Arif Durrani: head of media at Campaign, editor of Media Week
Arif Durrani: head of media at Campaign, editor of Media Week
A view from Arif Durrani

Who pays for news media continues to divide opinion

The "sources of news have become narrower" and the rise of native advertising is "exaggerating and intensifying a problem that is serious and shouldn't even exist in the first place". Just when I thought everyone with an opinion had been heard with regard to content marketing, along comes Noam Chomsky.

For those who need a gentle reminder, Chomsky is the eminent American linguist, cognitive scientist and general philosopher who captivated many an aspiring psychologist in the 90s (including me) with his belief that innate traits within the human brain actually play a far greater role in children’s language development than initially believed. In later life, he has become a commentator on the risk of propaganda in commercial media.

Chomsky was being interviewed by Byline, a new crowdfunding platform for journalism. Its goal, according to the co-founder Daniel Tudor, is to sort out the "total mess" in which the news media now finds itself.

'The core message from endless conferences about transparency in native ads is clearly not travelling well'

By "mess", he means the business models that many now believe to be broken. It chimes with something The Guardian’s Alan Rusbridger noted in his emotional farewell address as editor-in-chief last week: "Twenty years ago, no-one asked a newspaper editor about their business model. Now it’s one of the first questions."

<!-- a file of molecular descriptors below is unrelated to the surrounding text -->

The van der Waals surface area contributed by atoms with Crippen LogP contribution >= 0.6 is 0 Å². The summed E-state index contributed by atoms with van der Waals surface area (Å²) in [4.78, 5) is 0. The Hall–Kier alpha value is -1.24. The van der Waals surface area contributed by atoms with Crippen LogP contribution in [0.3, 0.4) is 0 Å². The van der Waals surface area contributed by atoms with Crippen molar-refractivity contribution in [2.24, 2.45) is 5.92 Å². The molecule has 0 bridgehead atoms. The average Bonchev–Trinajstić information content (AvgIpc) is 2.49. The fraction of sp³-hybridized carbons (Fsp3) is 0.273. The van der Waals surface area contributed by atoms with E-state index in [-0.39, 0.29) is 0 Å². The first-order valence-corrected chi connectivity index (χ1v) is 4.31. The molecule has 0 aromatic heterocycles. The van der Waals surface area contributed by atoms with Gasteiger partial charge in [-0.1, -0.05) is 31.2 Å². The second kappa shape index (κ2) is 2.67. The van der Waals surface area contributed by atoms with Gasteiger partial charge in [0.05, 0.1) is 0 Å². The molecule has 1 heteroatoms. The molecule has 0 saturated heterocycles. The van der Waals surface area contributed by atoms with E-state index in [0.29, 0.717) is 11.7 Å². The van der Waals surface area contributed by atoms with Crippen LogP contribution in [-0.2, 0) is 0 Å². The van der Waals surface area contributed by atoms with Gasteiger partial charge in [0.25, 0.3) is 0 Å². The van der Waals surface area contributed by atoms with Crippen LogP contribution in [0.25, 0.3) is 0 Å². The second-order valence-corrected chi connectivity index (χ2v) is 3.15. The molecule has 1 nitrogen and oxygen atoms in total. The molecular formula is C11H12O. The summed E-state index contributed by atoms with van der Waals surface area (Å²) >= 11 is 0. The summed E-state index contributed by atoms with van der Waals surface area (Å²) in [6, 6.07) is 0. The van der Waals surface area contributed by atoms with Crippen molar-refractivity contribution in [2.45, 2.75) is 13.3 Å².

For Chomsky, native ads will shape editorial and "determine what is presented to the public". For anyone on the commercial side of content, the Byline interview will not make for comfortable reading: native ads are described as "a form of online advertising that seeks to fool the consumer into believing that they are reading ‘editorial’ content rather than paid advertisements".

The core message from endless conferences about transparency in native ads is clearly not travelling well. Perhaps we should understand the reservations as news breaks that it was not only the Telegraph that appeared reluctant to report on HSBC’s Swiss tax scandal earlier this year but all of Global’s radio stations too.

Meanwhile, over at the Content Marketing Association, membership has never been stronger. The body founded to represent traditional customer publishers, such as John Brown Media, Redwood and Seven, has now opened its doors to the data specialists iProspect and MEC’s Organic Performance, as well as brands such as TalkTalk and Zurich Municipal.

For some, branded content will always be viewed with suspicion. As Byline scoffs: "Even a progressive newspaper like The Guardian publishes sponsored content from Goldman Sachs." Chomsky’s suggestion about how quality journalism can be funded in the digital age, if not by advertisers, is equally emotive: "How is the BBC funded?"